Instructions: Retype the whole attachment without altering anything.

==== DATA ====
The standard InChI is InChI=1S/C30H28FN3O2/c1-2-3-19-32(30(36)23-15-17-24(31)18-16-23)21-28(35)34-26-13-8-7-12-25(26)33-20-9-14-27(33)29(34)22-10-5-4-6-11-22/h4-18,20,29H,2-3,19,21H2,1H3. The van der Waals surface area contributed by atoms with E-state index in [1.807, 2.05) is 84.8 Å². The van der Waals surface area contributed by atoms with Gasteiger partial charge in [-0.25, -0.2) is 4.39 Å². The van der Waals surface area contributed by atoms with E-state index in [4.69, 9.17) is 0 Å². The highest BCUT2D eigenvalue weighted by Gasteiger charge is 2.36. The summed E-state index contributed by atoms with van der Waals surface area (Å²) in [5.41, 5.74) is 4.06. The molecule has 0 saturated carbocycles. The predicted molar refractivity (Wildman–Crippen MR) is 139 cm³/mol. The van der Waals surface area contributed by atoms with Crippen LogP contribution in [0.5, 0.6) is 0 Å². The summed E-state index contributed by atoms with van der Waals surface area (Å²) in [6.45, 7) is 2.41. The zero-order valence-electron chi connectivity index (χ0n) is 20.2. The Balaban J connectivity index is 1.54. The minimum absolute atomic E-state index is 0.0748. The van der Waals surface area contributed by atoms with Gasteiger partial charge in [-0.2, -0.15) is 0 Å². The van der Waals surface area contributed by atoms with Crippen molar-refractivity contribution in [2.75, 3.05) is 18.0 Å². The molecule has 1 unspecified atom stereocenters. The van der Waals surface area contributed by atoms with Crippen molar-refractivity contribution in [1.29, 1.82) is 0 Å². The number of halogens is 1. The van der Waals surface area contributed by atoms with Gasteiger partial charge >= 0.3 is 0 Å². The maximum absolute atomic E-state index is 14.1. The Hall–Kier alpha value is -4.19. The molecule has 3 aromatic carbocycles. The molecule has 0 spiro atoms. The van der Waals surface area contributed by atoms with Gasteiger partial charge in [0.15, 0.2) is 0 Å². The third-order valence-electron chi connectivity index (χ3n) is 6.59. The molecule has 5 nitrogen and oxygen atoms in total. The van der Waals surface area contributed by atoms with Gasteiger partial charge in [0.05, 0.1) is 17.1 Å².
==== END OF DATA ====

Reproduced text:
The standard InChI is InChI=1S/C30H28FN3O2/c1-2-3-19-32(30(36)23-15-17-24(31)18-16-23)21-28(35)34-26-13-8-7-12-25(26)33-20-9-14-27(33)29(34)22-10-5-4-6-11-22/h4-18,20,29H,2-3,19,21H2,1H3. The van der Waals surface area contributed by atoms with E-state index in [1.807, 2.05) is 84.8 Å². The van der Waals surface area contributed by atoms with Gasteiger partial charge in [-0.25, -0.2) is 4.39 Å². The van der Waals surface area contributed by atoms with E-state index in [4.69, 9.17) is 0 Å². The highest BCUT2D eigenvalue weighted by Gasteiger charge is 2.36. The summed E-state index contributed by atoms with van der Waals surface area (Å²) in [5.41, 5.74) is 4.06. The molecule has 0 saturated carbocycles. The predicted molar refractivity (Wildman–Crippen MR) is 139 cm³/mol. The van der Waals surface area contributed by atoms with Crippen LogP contribution in [0.5, 0.6) is 0 Å². The summed E-state index contributed by atoms with van der Waals surface area (Å²) in [6.45, 7) is 2.41. The zero-order valence-electron chi connectivity index (χ0n) is 20.2. The Balaban J connectivity index is 1.54. The minimum absolute atomic E-state index is 0.0748. The van der Waals surface area contributed by atoms with Gasteiger partial charge in [-0.2, -0.15) is 0 Å². The van der Waals surface area contributed by atoms with Crippen molar-refractivity contribution in [2.75, 3.05) is 18.0 Å². The molecule has 1 unspecified atom stereocenters. The van der Waals surface area contributed by atoms with Crippen molar-refractivity contribution in [1.29, 1.82) is 0 Å². The number of halogens is 1. The van der Waals surface area contributed by atoms with Gasteiger partial charge >= 0.3 is 0 Å². The maximum absolute atomic E-state index is 14.1. The Hall–Kier alpha value is -4.19. The molecule has 3 aromatic carbocycles. The molecule has 0 spiro atoms. The van der Waals surface area contributed by atoms with Gasteiger partial charge in [0.15, 0.2) is 0 Å². The third-order valence-electron chi connectivity index (χ3n) is 6.59. The molecule has 5 nitrogen and oxygen atoms in total. The van der Waals surface area contributed by atoms with Gasteiger partial charge in [0.05, 0.1) is 17.1 Å².